In a second aspect, the invention features methods for performing an assay of the type described above. Such methods involve: (a) providing one of the above-described devices; applying the fluid sample to the flow matrix of the device; and detecting the analyte bound at the second region of the flow matrix.
The various preferred embodiments of the first aspect of the invention are used in performing preferred methods according to the second aspect of the invention.
In a final aspect, the invention features a device for performing an assay of the type described above which involves an elongated fluid flow matrix including a first segment for receiving a fluid sample, a second region at which analyte capture reagents are immobilized, an absorbent reservoir, a supply of liquid reagent, and a soluble barrier positioned to block flow in the matrix. The second region is positioned intermediate to the supply of liquid reagent and the absorbent reservoir. The soluble barrier is positioned to prevent flow of the liquid reagent from the supply to the absorbent reservoir until after the sample has flowed from the first region through the second region. At that point, the barrier dissolves permitting the wash reagent to flow through the second region and into the absorbent reservoir.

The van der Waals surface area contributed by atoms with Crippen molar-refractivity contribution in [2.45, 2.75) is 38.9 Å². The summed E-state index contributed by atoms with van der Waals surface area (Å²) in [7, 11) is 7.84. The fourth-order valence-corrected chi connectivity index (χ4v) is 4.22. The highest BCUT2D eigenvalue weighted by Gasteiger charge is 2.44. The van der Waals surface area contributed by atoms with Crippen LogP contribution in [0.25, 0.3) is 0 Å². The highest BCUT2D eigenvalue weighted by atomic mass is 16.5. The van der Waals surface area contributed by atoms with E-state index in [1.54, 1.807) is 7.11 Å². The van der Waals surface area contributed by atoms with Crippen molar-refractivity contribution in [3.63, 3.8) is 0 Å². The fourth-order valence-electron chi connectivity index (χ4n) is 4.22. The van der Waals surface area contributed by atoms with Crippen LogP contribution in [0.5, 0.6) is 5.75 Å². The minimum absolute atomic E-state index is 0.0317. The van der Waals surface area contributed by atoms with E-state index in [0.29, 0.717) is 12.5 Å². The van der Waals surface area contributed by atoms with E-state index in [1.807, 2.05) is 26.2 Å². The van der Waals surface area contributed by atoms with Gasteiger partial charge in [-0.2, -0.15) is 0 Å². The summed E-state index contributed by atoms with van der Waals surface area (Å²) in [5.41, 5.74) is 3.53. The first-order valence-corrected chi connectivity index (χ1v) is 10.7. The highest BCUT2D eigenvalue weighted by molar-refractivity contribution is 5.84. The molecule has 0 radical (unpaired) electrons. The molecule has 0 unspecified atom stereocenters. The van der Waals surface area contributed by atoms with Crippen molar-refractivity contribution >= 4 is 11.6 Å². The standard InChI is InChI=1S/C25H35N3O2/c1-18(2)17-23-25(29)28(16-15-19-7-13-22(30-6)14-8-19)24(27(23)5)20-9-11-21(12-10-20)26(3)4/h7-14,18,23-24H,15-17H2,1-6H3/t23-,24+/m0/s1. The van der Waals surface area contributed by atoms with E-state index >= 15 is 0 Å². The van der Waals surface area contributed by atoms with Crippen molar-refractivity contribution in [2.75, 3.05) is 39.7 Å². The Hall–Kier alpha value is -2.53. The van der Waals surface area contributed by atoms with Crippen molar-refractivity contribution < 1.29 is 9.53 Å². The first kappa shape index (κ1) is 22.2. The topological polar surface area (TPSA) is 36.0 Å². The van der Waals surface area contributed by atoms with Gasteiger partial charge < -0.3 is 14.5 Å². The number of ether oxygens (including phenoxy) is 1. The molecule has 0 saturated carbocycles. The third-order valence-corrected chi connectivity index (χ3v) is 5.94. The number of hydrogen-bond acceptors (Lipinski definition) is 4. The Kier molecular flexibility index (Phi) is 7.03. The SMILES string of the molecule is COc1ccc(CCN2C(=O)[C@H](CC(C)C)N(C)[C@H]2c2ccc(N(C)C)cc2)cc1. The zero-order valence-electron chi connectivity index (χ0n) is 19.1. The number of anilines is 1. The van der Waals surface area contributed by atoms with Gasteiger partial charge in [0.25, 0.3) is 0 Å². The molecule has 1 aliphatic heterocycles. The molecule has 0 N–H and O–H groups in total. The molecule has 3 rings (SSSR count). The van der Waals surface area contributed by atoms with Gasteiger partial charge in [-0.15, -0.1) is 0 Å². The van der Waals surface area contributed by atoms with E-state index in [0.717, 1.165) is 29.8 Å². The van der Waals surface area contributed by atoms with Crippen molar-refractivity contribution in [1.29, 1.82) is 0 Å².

In preferred embodiments, a barrier is positioned either between the liquid reagent and the second region; or between the first region and the absorbent reservoir; or both.
By "analyte" is meant the molecule to be detected. For example, an analyte, as used herein, may be a ligand, which is mono- or polyepitopic, antigenic or haptenic; it may be a single compound or plurality of compounds which share at least one common epitopic site; it may also be a receptor or an antibody.
By "immobilized analyte capture reagent" is meant a molecule which is bound to a solid support and which has a specific affinity for an analyte of interest. Preferably, the affinity arises by virtue of the reagent possessing a complementary three-dimensional structure to the analyte, e.g., as seen in the relationship between an enzyme and a substrate or an antigen and an antibody. Within a given pair, either member may be considered to be the analyte or the capture reagent. The definition serves only to differentiate the component to be detected in the sample (i.e., the analyte) from the reagent included in the device or method (i.e., the analyte capture reagent).
Examples of analyte:analyte capture reagent pairs include, without limitation, all of the following combinations: a pathogen (e.g., a bacteria, virus, fungus, filarial parasite, or protozoan); a soluble protein (e.g., a growth factor, a lymphokine, a toxin, or a hormone); or a cell-surface protein or carbohydrate (e.g., a cell adhesion molecule, a laminin, a fibronectin, an integrin, or a lectin) and a specific antibody or a specific receptor. Such a pair may also include drugs, metabolites, pesticides, or pollutants and receptors specific to each.